When learning to speed read, you start out at your maximum reading level, then push it up ridiculously, slow it down to slightly above your best, reduce it slower and so on. Example: wpm 550-750-600-550-400-600, etc.
I think I will attempt the same principal.

February 21, 2018, 11:41 AM · In my previous life as a professional on another instrument, I would get a lot of gigs simply because I earned a reputation as being good at sight reading. And now that I'm a beginner on violin, I've found that the same skills seem to carry over. When I'm assigned something new in my lesson, if it's within my technical capabilities I can play it first time - not polished at all, not the ideal fingerings or bowings, but the right notes and rhythms and dynamics, etc. My teacher can tell what I need to work on simply by the things I stumble on when I'm sight reading.

It's pretty much as Rocky said - it's like reading a book. It's more a matter of absorbing what's on the page than thinking about the technical details of reading. It's just something that comes along naturally. Obviously, if you're so new to reading music that you don't immediately recognize where C is on the staff, you'll need more experience before you can sight read effectively. But otherwise, it's just a matter of doing it without being so tied up in thinking about what you're doing. Just play what you see.

February 21, 2018, 12:09 PM · Madeye, I've had a simple Sight Reading app on my android for a few years now that I use off and on and I have gotten pretty proficient at. Not perfect but well enough to recognize the notes in their position, above and below. I only studied treble clef, though.

When I went to sight read with the violin, my brain went, "Well, this is a different thing," and it *almost felt like starting from scratch. It was a different process in application than just recognition. I hadn't even thought of the lay over to other instruments.

February 21, 2018, 12:17 PM · That sounds really cool. The spontaniety required to perform sight reading must have made a lot of worthwhile memories, some embarassing mixed in with some really epic. You ever have an experience that was epic but you couldn't repeat twice but the memory is one to relish?
February 21, 2018, 12:23 PM · I think of learning to play our instruments as as much an athletic endeavor as a mental one. I think you have to get all beginners to accept that they are in training and will not reason their way into success. As with any athletic activity, their ability will grow with the proper exercises that will also help build their mental connections.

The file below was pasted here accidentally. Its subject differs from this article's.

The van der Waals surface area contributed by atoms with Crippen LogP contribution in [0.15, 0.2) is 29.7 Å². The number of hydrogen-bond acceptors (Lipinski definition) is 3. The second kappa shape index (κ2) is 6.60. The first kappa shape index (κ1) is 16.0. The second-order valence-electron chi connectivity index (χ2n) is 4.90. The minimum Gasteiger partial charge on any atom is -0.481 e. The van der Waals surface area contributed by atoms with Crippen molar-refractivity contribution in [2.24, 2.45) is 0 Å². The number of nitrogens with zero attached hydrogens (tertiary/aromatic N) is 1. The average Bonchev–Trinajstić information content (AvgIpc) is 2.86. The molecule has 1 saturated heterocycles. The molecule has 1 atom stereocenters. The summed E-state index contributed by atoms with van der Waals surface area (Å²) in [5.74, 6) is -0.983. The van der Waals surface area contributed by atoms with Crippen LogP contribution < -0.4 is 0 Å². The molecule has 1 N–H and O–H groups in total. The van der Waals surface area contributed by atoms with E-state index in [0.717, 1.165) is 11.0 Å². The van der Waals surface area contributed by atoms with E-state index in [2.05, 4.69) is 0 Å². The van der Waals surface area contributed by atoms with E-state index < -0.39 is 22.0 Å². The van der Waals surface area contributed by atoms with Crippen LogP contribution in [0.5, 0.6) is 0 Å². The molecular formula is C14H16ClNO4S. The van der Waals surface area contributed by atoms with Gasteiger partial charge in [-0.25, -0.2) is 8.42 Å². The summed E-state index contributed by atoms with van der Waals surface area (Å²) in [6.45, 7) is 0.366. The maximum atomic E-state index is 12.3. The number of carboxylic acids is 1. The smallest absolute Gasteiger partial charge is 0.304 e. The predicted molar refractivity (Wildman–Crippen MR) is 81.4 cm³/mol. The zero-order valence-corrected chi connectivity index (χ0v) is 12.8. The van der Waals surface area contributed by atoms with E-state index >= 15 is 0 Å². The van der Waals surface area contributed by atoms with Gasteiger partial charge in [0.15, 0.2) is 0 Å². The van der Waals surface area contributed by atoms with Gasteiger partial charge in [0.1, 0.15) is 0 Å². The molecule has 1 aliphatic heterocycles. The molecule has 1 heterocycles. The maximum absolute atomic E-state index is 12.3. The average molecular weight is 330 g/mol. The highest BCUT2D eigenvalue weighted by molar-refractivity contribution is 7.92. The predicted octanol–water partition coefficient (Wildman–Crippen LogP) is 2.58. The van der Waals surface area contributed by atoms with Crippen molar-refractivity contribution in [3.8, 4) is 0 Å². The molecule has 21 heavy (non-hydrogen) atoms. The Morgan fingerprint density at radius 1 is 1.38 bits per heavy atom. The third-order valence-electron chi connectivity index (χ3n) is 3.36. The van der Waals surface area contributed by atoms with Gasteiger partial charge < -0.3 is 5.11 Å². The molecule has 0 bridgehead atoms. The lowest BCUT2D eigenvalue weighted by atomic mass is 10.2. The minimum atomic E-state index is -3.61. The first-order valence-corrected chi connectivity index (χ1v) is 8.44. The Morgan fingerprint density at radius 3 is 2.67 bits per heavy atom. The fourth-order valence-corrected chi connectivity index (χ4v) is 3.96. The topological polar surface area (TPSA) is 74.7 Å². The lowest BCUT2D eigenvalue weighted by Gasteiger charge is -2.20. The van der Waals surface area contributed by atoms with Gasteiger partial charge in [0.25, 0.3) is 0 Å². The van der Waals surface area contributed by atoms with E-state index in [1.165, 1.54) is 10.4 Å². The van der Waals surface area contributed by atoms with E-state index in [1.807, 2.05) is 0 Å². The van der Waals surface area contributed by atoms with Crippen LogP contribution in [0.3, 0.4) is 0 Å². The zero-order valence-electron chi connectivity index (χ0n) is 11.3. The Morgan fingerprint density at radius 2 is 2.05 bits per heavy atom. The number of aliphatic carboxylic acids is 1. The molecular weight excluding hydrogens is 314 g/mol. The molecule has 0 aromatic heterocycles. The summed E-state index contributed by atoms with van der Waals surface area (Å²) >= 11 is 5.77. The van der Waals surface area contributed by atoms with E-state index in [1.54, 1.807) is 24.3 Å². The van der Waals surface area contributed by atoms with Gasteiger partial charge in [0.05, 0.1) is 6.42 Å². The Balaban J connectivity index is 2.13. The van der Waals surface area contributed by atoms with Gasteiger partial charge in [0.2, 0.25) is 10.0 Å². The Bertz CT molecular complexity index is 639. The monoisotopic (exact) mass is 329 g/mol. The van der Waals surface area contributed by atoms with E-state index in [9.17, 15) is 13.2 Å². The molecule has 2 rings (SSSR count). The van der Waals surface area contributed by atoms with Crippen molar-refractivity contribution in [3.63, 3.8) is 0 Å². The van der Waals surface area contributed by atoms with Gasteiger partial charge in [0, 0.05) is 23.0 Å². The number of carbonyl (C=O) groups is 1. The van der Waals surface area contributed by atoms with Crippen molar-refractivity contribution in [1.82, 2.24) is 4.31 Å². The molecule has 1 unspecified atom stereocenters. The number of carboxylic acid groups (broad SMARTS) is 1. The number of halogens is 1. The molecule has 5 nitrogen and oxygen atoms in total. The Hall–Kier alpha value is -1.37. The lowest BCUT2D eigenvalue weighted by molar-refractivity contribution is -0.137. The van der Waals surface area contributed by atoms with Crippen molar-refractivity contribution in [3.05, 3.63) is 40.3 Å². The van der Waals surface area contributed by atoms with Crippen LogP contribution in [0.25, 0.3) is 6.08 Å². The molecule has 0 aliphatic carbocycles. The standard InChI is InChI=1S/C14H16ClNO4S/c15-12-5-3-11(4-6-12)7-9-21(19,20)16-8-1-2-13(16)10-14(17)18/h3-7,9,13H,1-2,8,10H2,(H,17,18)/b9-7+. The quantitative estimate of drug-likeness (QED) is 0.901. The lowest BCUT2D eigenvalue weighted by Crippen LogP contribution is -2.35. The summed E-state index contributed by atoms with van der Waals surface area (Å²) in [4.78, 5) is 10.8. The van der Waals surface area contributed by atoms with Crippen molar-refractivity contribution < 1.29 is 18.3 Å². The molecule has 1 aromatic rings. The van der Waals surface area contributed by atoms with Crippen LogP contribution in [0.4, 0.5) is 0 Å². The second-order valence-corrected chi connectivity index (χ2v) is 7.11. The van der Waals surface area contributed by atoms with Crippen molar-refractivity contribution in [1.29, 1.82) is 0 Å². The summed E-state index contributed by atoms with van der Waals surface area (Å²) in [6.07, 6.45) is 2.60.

What I think I learned about learning as children and adults from my own experiences of learning music and all the other stuff through high school college, grad school (n other fields) and a lifetime of learning as an adult (about everything) and teaching violin & cello to children and adults.

1. Children who succeed tend to do what you tell them to do and learn by doing in the same way I did. I found it easy to relate to what they are going through and feeling and adjust(ed) my approach accordingly.

2. Adults come to beginning playing and music reading with their "lifetime" of learning experiences. They know how they have learned in the past and expect to learn to play a musical instrument in the same way- predominantly by rational thought-not the way one typically learns to play a bowed string instrument well enough for anyone else to listen to it.
I even had adults come with a single goal (i.e., One wanted to learn to play "Amazing Grace." Another wanted to play "Ashokan Farewell.") It was clear to me in both these cases that a credible beginning could not start until I could get them past these goals. It turns out they are both easy pieces for beginners who already know the melodies and in both cases were under the beginners' "belts" in a few weeks. Both of these adults progressed quite well after their initial success.

I used the Suzuki books as the core of my teaching for about 30 years after a 10 years start with the methods and books I had been taught from. Really not much different the way I used them - at least not that I could see.

February 21, 2018, 12:40 PM · I learned more reading on piano than on violin. Playing through arrangements of Beethoven symphonies, badly.

Sight-reading can be a bit of a two-edged sword if you make a habit of relying on it. The alledeged tradition of the great Russian musicians of 100 years ago, that you don't touch the instrument until the piece is learned on paper, is beyond most of us these days, though some good musicians have working methods along those lines still. It is a skill I would value more than sight-reading.